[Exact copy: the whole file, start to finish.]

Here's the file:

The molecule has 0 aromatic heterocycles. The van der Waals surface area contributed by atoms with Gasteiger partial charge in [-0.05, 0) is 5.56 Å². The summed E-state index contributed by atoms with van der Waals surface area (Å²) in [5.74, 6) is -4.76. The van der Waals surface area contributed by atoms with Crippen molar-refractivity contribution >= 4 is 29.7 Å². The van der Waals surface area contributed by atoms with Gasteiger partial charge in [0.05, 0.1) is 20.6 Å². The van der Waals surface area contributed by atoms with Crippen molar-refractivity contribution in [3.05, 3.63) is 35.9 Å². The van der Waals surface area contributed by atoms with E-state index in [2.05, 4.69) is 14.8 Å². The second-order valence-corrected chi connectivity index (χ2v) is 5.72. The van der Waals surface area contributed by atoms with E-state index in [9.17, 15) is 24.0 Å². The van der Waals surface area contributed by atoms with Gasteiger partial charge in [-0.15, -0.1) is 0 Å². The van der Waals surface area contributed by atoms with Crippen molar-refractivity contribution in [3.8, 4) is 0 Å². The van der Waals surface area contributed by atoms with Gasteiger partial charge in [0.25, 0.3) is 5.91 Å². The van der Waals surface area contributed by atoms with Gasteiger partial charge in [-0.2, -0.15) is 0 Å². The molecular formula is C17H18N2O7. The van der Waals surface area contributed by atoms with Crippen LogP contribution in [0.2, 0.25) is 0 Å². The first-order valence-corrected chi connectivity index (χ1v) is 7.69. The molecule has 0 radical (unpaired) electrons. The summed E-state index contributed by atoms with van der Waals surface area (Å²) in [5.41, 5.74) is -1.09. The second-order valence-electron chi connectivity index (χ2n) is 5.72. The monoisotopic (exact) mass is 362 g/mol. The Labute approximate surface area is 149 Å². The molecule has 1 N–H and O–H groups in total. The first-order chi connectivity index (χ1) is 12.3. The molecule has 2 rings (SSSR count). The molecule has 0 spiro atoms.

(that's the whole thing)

The molecule has 0 aromatic heterocycles. The van der Waals surface area contributed by atoms with Gasteiger partial charge in [-0.05, 0) is 5.56 Å². The summed E-state index contributed by atoms with van der Waals surface area (Å²) in [5.74, 6) is -4.76. The van der Waals surface area contributed by atoms with Crippen molar-refractivity contribution >= 4 is 29.7 Å². The van der Waals surface area contributed by atoms with Gasteiger partial charge in [0.05, 0.1) is 20.6 Å². The van der Waals surface area contributed by atoms with Crippen molar-refractivity contribution in [3.05, 3.63) is 35.9 Å². The van der Waals surface area contributed by atoms with E-state index in [2.05, 4.69) is 14.8 Å². The second-order valence-corrected chi connectivity index (χ2v) is 5.72. The van der Waals surface area contributed by atoms with E-state index in [9.17, 15) is 24.0 Å². The van der Waals surface area contributed by atoms with Gasteiger partial charge in [-0.15, -0.1) is 0 Å². The van der Waals surface area contributed by atoms with Crippen molar-refractivity contribution in [3.8, 4) is 0 Å². The van der Waals surface area contributed by atoms with Gasteiger partial charge in [0.25, 0.3) is 5.91 Å². The van der Waals surface area contributed by atoms with Gasteiger partial charge in [-0.2, -0.15) is 0 Å². The molecular formula is C17H18N2O7. The van der Waals surface area contributed by atoms with Crippen LogP contribution in [0.2, 0.25) is 0 Å². The first-order valence-corrected chi connectivity index (χ1v) is 7.69. The molecule has 0 radical (unpaired) electrons. The summed E-state index contributed by atoms with van der Waals surface area (Å²) in [5.41, 5.74) is -1.09. The second-order valence-electron chi connectivity index (χ2n) is 5.72. The monoisotopic (exact) mass is 362 g/mol. The Labute approximate surface area is 149 Å². The molecule has 1 N–H and O–H groups in total. The first-order chi connectivity index (χ1) is 12.3. The molecule has 2 rings (SSSR count). The molecule has 0 spiro atoms.